Over the years there have been pickets and attempted boycotts of multi-nationals because of some aspect of their business, recently it was Holland & Barrett because of their embracing the workfare scheme. What were we trying to do? Get Holland & Barrett to be a more compassionate capitalist, or trying to shut it down? Do we want a more compassionate capitalism, or can we shut it down? Were we capable of imposing a boycott and to what effect? When is a boycott not a boycott, and when is it a valid tactic?
This from Profane Existence:
It really pisses me off when I hear some punk kid or anarchist claim they are boycotting Nike (or whichever other giant corporation). Not because I think they should be supporting Nike, but simply because it shows a lack of any understanding of what a boycott is. And if we desire to be effective, we need to have a clear understanding of what different tactics and strategies actually are.Boycotting is a non-violent consumer tactic which is based on withdrawing support (usually financial) as a way to force ones enemy/oppressor into a compromised position in which they must negotiate with you or meet your terms in order to regain your support. So simply not participating is not the same as actively boycotting. Thus going Vegan is not a boycott of the meat and dairy industry for example.There are many problems with the idea of some patched up crusty claiming to be engaging in boycott tactics against major corporations. The first of which is that in order to take part in a boycott, you must first have support to withdraw, meaning you need to be a client or customer of the target company who financially contributes to them. Even further, you need to be open to reinvesting that financial support one the target has complied with your demands. This differs greatly from the DIY punk ethos of making our own shit rather than giving them our money, which is actually more about creating an alternative economy, or perhaps an alternative to economy.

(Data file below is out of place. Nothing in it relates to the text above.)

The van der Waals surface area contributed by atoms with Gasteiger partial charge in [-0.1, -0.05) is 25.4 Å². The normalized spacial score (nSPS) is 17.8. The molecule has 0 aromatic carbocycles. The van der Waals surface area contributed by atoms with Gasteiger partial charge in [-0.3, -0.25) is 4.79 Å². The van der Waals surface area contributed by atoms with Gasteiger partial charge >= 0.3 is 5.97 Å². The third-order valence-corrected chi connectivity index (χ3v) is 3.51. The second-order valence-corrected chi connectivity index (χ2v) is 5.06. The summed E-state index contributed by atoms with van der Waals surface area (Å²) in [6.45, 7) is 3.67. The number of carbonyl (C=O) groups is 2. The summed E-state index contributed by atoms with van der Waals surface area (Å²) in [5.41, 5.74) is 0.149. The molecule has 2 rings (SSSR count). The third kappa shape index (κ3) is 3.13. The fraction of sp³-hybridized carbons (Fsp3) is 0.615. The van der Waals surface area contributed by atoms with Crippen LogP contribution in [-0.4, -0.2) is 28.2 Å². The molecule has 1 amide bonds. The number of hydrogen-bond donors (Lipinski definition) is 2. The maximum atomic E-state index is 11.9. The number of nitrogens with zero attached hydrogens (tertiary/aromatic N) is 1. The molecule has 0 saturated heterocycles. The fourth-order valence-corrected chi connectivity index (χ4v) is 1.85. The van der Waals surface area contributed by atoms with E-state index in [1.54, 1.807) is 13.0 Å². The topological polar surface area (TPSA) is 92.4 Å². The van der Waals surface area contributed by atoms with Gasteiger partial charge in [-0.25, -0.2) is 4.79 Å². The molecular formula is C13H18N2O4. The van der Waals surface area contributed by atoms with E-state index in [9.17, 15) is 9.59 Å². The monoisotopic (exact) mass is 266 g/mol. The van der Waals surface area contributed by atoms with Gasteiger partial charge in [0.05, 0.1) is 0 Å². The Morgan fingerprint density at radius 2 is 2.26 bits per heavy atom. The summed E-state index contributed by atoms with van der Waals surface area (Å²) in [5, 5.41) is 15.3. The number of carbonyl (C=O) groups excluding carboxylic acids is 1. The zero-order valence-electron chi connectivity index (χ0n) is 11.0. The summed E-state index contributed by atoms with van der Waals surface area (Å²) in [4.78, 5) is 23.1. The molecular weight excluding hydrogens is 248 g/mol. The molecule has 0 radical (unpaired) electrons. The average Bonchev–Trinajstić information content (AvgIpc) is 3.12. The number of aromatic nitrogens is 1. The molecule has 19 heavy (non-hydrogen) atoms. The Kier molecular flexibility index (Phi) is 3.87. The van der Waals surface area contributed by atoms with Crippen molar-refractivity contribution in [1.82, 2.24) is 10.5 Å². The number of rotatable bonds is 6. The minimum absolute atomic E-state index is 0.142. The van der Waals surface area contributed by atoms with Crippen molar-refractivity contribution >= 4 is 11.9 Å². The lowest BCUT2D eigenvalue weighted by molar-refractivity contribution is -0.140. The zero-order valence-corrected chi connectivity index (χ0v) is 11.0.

ann arky's home.